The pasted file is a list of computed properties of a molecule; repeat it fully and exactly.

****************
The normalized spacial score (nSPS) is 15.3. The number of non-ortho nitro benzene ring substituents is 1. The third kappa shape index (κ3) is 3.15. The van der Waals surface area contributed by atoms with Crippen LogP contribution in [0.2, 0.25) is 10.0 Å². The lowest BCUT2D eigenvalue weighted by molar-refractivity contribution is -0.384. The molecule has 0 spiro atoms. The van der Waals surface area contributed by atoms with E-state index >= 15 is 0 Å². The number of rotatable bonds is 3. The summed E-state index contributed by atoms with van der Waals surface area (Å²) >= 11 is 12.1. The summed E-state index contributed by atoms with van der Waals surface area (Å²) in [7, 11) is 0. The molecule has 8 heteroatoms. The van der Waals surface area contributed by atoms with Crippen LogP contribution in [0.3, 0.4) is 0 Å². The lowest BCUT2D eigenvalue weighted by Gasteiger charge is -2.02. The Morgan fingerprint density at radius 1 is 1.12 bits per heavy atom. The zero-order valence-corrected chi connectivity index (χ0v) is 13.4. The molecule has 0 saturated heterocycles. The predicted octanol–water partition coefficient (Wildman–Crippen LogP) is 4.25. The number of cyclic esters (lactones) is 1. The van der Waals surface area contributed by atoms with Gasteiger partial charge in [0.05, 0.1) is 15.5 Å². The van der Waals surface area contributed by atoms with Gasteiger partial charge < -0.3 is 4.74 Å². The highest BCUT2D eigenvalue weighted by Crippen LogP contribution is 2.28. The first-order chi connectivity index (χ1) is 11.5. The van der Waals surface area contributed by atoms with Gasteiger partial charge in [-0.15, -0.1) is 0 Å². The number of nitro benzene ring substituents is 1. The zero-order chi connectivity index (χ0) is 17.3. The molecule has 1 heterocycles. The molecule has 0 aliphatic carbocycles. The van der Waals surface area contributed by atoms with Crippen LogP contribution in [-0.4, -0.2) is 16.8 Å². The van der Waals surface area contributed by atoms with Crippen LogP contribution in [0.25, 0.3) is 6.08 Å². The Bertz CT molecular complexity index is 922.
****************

The normalized spacial score (nSPS) is 15.3. The number of non-ortho nitro benzene ring substituents is 1. The third kappa shape index (κ3) is 3.15. The van der Waals surface area contributed by atoms with Crippen LogP contribution in [0.2, 0.25) is 10.0 Å². The lowest BCUT2D eigenvalue weighted by molar-refractivity contribution is -0.384. The molecule has 0 spiro atoms. The van der Waals surface area contributed by atoms with E-state index >= 15 is 0 Å². The number of rotatable bonds is 3. The summed E-state index contributed by atoms with van der Waals surface area (Å²) >= 11 is 12.1. The summed E-state index contributed by atoms with van der Waals surface area (Å²) in [7, 11) is 0. The molecule has 8 heteroatoms. The van der Waals surface area contributed by atoms with Crippen LogP contribution in [0.3, 0.4) is 0 Å². The lowest BCUT2D eigenvalue weighted by Gasteiger charge is -2.02. The Morgan fingerprint density at radius 1 is 1.12 bits per heavy atom. The zero-order valence-corrected chi connectivity index (χ0v) is 13.4. The molecule has 0 saturated heterocycles. The predicted octanol–water partition coefficient (Wildman–Crippen LogP) is 4.25. The number of cyclic esters (lactones) is 1. The van der Waals surface area contributed by atoms with Gasteiger partial charge in [0.05, 0.1) is 15.5 Å². The van der Waals surface area contributed by atoms with Gasteiger partial charge < -0.3 is 4.74 Å². The highest BCUT2D eigenvalue weighted by Crippen LogP contribution is 2.28. The first-order chi connectivity index (χ1) is 11.5. The van der Waals surface area contributed by atoms with Gasteiger partial charge in [-0.15, -0.1) is 0 Å². The number of nitro benzene ring substituents is 1. The zero-order chi connectivity index (χ0) is 17.3. The molecule has 1 heterocycles. The molecule has 0 aliphatic carbocycles. The van der Waals surface area contributed by atoms with Crippen LogP contribution in [-0.4, -0.2) is 16.8 Å². The van der Waals surface area contributed by atoms with Crippen LogP contribution in [0.25, 0.3) is 6.08 Å². The Bertz CT molecular complexity index is 922.